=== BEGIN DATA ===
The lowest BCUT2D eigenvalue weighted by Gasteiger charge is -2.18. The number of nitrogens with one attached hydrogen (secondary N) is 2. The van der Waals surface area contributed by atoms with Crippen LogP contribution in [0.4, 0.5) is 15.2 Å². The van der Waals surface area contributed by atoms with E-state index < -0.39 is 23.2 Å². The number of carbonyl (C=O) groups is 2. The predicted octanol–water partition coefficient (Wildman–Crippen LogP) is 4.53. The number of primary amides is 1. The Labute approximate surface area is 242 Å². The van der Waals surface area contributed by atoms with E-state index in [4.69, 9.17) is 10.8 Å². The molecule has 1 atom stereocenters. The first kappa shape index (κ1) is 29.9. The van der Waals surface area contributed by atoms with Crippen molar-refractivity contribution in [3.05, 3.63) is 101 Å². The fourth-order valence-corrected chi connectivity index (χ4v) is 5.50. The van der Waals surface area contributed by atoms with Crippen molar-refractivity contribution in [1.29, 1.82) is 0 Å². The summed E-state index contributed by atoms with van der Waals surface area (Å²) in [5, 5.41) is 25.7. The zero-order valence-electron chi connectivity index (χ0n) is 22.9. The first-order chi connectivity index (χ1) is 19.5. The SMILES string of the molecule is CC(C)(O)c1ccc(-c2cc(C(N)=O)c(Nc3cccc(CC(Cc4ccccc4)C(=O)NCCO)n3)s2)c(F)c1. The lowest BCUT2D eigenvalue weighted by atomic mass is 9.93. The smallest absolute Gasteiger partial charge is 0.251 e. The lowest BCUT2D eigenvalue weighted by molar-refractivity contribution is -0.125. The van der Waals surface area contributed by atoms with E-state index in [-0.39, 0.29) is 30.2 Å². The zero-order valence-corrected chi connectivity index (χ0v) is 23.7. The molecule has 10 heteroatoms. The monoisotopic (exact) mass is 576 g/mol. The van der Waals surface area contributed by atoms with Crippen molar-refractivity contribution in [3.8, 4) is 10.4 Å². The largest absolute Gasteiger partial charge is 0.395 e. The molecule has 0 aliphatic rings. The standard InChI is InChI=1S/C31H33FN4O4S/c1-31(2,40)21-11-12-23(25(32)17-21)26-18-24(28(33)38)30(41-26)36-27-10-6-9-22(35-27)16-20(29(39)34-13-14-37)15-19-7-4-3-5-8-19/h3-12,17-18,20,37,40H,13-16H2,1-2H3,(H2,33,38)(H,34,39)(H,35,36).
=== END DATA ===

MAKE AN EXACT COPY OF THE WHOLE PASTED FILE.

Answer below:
The lowest BCUT2D eigenvalue weighted by Gasteiger charge is -2.18. The number of nitrogens with one attached hydrogen (secondary N) is 2. The van der Waals surface area contributed by atoms with Crippen LogP contribution in [0.4, 0.5) is 15.2 Å². The van der Waals surface area contributed by atoms with E-state index < -0.39 is 23.2 Å². The number of carbonyl (C=O) groups is 2. The predicted octanol–water partition coefficient (Wildman–Crippen LogP) is 4.53. The number of primary amides is 1. The Labute approximate surface area is 242 Å². The van der Waals surface area contributed by atoms with E-state index in [4.69, 9.17) is 10.8 Å². The molecule has 1 atom stereocenters. The first kappa shape index (κ1) is 29.9. The van der Waals surface area contributed by atoms with Crippen molar-refractivity contribution in [3.05, 3.63) is 101 Å². The fourth-order valence-corrected chi connectivity index (χ4v) is 5.50. The van der Waals surface area contributed by atoms with Crippen molar-refractivity contribution in [1.29, 1.82) is 0 Å². The summed E-state index contributed by atoms with van der Waals surface area (Å²) in [5, 5.41) is 25.7. The zero-order valence-electron chi connectivity index (χ0n) is 22.9. The first-order chi connectivity index (χ1) is 19.5. The SMILES string of the molecule is CC(C)(O)c1ccc(-c2cc(C(N)=O)c(Nc3cccc(CC(Cc4ccccc4)C(=O)NCCO)n3)s2)c(F)c1. The lowest BCUT2D eigenvalue weighted by atomic mass is 9.93. The smallest absolute Gasteiger partial charge is 0.251 e. The lowest BCUT2D eigenvalue weighted by molar-refractivity contribution is -0.125. The van der Waals surface area contributed by atoms with E-state index in [-0.39, 0.29) is 30.2 Å². The zero-order valence-corrected chi connectivity index (χ0v) is 23.7. The molecule has 10 heteroatoms. The monoisotopic (exact) mass is 576 g/mol. The van der Waals surface area contributed by atoms with Crippen molar-refractivity contribution in [3.8, 4) is 10.4 Å². The largest absolute Gasteiger partial charge is 0.395 e. The molecule has 0 aliphatic rings. The standard InChI is InChI=1S/C31H33FN4O4S/c1-31(2,40)21-11-12-23(25(32)17-21)26-18-24(28(33)38)30(41-26)36-27-10-6-9-22(35-27)16-20(29(39)34-13-14-37)15-19-7-4-3-5-8-19/h3-12,17-18,20,37,40H,13-16H2,1-2H3,(H2,33,38)(H,34,39)(H,35,36).